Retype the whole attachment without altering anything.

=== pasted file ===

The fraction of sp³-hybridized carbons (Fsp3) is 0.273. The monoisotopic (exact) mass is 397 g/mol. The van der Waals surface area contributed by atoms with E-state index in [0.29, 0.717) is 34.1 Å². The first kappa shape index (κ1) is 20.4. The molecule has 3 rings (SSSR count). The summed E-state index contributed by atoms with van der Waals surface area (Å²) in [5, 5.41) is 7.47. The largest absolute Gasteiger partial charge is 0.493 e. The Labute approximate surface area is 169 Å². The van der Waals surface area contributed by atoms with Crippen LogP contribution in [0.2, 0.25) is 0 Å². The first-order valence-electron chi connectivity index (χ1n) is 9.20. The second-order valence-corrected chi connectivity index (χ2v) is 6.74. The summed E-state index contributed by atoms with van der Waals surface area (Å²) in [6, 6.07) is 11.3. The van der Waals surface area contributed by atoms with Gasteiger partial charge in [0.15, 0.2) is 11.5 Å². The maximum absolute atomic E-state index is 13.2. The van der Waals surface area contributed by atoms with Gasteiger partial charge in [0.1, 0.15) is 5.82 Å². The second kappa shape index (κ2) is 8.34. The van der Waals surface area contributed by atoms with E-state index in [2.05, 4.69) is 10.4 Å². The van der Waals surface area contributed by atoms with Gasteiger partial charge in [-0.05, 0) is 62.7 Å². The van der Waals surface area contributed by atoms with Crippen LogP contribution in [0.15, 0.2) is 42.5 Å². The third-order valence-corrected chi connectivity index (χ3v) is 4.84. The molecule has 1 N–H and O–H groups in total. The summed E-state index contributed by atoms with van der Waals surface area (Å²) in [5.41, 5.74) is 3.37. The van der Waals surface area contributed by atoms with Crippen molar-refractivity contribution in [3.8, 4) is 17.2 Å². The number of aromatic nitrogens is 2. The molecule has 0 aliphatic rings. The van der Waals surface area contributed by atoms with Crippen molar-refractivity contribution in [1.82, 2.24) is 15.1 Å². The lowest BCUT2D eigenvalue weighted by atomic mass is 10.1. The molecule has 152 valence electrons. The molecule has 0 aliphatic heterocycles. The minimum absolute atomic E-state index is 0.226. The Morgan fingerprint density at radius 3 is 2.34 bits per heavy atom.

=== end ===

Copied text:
The fraction of sp³-hybridized carbons (Fsp3) is 0.273. The monoisotopic (exact) mass is 397 g/mol. The van der Waals surface area contributed by atoms with E-state index in [0.29, 0.717) is 34.1 Å². The first kappa shape index (κ1) is 20.4. The molecule has 3 rings (SSSR count). The summed E-state index contributed by atoms with van der Waals surface area (Å²) in [5, 5.41) is 7.47. The largest absolute Gasteiger partial charge is 0.493 e. The Labute approximate surface area is 169 Å². The van der Waals surface area contributed by atoms with Crippen LogP contribution in [0.2, 0.25) is 0 Å². The first-order valence-electron chi connectivity index (χ1n) is 9.20. The second-order valence-corrected chi connectivity index (χ2v) is 6.74. The summed E-state index contributed by atoms with van der Waals surface area (Å²) in [6, 6.07) is 11.3. The van der Waals surface area contributed by atoms with Gasteiger partial charge in [0.15, 0.2) is 11.5 Å². The maximum absolute atomic E-state index is 13.2. The van der Waals surface area contributed by atoms with Gasteiger partial charge in [0.1, 0.15) is 5.82 Å². The second kappa shape index (κ2) is 8.34. The van der Waals surface area contributed by atoms with E-state index in [2.05, 4.69) is 10.4 Å². The van der Waals surface area contributed by atoms with Gasteiger partial charge in [-0.05, 0) is 62.7 Å². The van der Waals surface area contributed by atoms with Crippen LogP contribution in [0.15, 0.2) is 42.5 Å². The third-order valence-corrected chi connectivity index (χ3v) is 4.84. The molecule has 1 N–H and O–H groups in total. The summed E-state index contributed by atoms with van der Waals surface area (Å²) in [5.41, 5.74) is 3.37. The van der Waals surface area contributed by atoms with Crippen molar-refractivity contribution in [3.8, 4) is 17.2 Å². The number of aromatic nitrogens is 2. The molecule has 0 aliphatic rings. The van der Waals surface area contributed by atoms with Crippen molar-refractivity contribution in [1.82, 2.24) is 15.1 Å². The lowest BCUT2D eigenvalue weighted by atomic mass is 10.1. The molecule has 152 valence electrons. The molecule has 0 aliphatic heterocycles. The minimum absolute atomic E-state index is 0.226. The Morgan fingerprint density at radius 3 is 2.34 bits per heavy atom.